I'm an associate professor of economics at the University of Arkansas specializing in behavioral and experimental economics. I use laboratory, field, and online experiments to study questions about education and public policy.
I'm originally from Kansas and received my bachelor's degree from Kansas State University. Before joining the faculty at the University of Arkansas, I received my PhD in economics from UC San Diego.
Motivated Reasoning, Paradoxical Thinking, and COVID-19 Vaccination ($180,000)
Employer beliefs, employee training, and labor market outcomes: A field experiment in Uganda ($452,000)
Employer beliefs, employee training, and labor market outcomes: A field experiment in Uganda ($16,660)
Examining the impact of waiting periods on improving the use of food subsidies for healthier consumption while maintaining choice ($198,940)
Improving Community College Outcomes through Performance Incentives ($312,000)
Improving Community College Outcomes through Performance Incentives ($25,000)
On the Elicitation of Willingness to Pay for Stigmatized Goods ($4,700)
Poll respondents often attempt to present a positive image by overstating virtuous behaviors. We examine whether people account for this "socially desirable responding" (SDR) when drawing inferences from poll data. In an experiment, we incentivize ``predictors'' to guess others' choice behaviors across eight actions with varying social desirability. To aid guessing, predictors observe random subsamples of (i) incentivized choices or (ii) hypothetical claims from polls. Predictors show reasonable skepticism towards hypothetical claims, which exhibit predictable SDR. However, their skepticism is not tailored to the direction or magnitude of SDR. This under-correction occurs even though subjects' explicit responses can predict SDR. [SSRN Link]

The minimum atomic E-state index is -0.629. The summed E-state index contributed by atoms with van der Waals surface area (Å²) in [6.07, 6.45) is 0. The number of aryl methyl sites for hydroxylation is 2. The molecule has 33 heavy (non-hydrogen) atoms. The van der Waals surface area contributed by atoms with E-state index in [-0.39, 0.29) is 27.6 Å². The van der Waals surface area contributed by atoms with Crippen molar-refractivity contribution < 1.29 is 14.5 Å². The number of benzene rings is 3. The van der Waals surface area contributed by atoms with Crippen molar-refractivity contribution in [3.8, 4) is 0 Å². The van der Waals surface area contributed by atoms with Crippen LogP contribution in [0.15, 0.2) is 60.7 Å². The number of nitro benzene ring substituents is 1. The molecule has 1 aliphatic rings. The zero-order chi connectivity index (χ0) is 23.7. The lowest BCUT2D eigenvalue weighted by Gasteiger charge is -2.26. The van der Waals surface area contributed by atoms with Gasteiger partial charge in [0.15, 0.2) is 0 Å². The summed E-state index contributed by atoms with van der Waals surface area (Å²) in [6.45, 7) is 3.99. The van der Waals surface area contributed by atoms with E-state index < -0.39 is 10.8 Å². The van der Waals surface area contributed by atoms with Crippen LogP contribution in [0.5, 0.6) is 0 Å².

We experimentally examine whether a policy targeting college summer school enrollment can accelerate degree progress and completion. We randomly assign summer scholarships to community college students and find a large impact on degree acceleration, increasing graduation within one year of the intervention by 32% and transfers to four-year colleges by 58%. We elicit preferences for the scholarships and find that treatment effects are concentrated among students with a preference against summer school. Our results suggest that educational impacts do not drive enrollment preferences. And, that many more students could benefit from summer school than the minority who currently enroll. [SSRN Link]
We conduct a field experiment with low-income shoppers to study how behavioral interventions can improve the effectiveness of healthy food subsidies. Our unique design enables us to deliver subsidies both before and during grocery shopping. We examine the effects of two non-restrictive changes to the choice environment: giving shoppers agency over the subsidy they receive and introducing a waiting period before a subsidized shopping trip to prompt deliberation about upcoming purchases. These interventions increase healthy food spending by 61% more than a healthy food subsidy alone, resulting in 199% greater healthy spending than in our unsubsidized control group. [SSRN Link]